UAE - Prime residential prices in Dubai, which encompass the neighbourhoods of The Palm Jumeirah, Emirates Hills and Jumeirah Bay Island, are set to experience the strongest price growth globally, according to global property consultancy Knight Frank.

Dubai’s perennial challenge has been its ‘build-it-and-they-will-come’ mantra, which has resulted in more homes being built than the market is capable of absorbing. In this cycle however the number of new high-end homes planned is failing to keep pace with demand, stated Knight Frank in its 2023 Prime Predictions – Dubai Edition report.

Bulgari Lighthouse on Jumeirah Bay Island (31 apartments) and Alpago’s Palm Flower on the Palm Jumeirah (11 apartments) account for the bulk of new high-end homes coming to the city’s prime neighbourhoods.

Faisal Durrani, Partner – Head of Middle East Research, said: "Dubai’s prime residential market has and continues to be a global outlier, with record price growth in 2022, albeit this has been from a low base."

"Adding to the city’s appeal is its relative ‘affordability’, with prime homes transacting for around $800 per sq ft, making Dubai one of the most ‘affordable’ luxury residential markets in the world. Overall residential prices trail 2014 peak levels by 21.4%," he added.

Knight Frank said Dubai’s mainstream residential market is expected to register price increases of 5-7% by the end of 2022 and a similar rate of growth is expected in 2023.

"For prime Dubai, prices are likely to end the year around 50% higher than 2021. Supply is the other critical factor in our 2023 outlook, with just eight villas in Dubai’s prime precincts expected to be delivered by 2025.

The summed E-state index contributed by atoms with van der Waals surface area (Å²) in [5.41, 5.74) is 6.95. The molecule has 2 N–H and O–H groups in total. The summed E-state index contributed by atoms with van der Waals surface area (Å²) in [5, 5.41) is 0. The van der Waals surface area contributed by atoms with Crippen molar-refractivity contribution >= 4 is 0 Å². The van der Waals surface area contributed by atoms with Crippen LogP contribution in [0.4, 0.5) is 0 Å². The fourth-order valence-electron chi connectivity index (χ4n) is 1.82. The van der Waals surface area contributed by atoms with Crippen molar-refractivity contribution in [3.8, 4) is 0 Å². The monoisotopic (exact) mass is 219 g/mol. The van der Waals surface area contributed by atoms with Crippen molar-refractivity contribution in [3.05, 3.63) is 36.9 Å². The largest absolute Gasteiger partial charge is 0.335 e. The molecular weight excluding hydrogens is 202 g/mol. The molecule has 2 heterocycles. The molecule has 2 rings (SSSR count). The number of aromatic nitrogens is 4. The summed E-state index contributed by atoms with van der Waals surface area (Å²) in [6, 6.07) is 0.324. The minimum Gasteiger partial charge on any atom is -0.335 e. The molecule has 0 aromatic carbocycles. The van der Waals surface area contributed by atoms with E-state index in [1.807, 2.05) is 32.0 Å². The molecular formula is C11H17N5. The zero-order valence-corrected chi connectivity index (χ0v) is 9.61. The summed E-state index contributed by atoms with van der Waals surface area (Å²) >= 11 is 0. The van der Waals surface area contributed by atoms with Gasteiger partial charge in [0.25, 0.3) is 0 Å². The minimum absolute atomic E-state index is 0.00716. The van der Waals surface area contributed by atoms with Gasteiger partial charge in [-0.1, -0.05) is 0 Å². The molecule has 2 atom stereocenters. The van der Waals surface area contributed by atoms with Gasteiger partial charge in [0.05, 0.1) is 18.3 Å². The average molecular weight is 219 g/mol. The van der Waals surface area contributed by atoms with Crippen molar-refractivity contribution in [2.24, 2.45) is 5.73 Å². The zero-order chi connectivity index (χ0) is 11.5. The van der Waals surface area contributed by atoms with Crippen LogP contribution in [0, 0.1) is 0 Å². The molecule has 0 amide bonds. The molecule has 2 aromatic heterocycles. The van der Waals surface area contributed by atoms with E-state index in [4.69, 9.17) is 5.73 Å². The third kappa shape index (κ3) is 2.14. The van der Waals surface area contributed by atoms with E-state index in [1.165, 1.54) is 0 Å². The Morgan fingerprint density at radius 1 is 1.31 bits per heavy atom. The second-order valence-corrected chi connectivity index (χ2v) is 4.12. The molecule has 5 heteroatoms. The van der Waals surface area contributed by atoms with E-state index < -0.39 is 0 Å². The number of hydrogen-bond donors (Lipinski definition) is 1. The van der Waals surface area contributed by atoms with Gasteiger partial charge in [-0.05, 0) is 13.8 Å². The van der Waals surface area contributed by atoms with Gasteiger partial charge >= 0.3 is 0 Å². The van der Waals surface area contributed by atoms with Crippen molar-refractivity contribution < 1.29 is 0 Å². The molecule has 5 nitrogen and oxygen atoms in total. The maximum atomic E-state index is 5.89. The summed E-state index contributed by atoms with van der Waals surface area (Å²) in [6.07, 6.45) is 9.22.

Across the 25 cities tracked, Knight Frank’s global research network now expects prime residential prices to rise by 2.0% on average in 2023, down from 2.7% predicted six months ago.

Despite this slowdown, aggregate growth in 2023 would still be higher than that recorded in six of the last ten years.

Knight Frank says after two years in which the pandemic fuelled a surge in house prices in most global cities, the landscape is now shifting. Money is becoming more expensive, geopolitics more complex and China is no longer powering the world’s economy.

Homeowners are having to grapple with the unpredictability of soaring inflation, the rising cost of debt and higher taxes. Although prime markets are more insulated to the fallout from higher mortgage costs, they’re not immune.

The transition from a sellers to a buyer’s market is already underway across many prime residential markets. But prime residential prices would need to dip by 30-40% in some cities for prices to return to their pre-pandemic levels of 2019, stated Knight Frank in its analysis.

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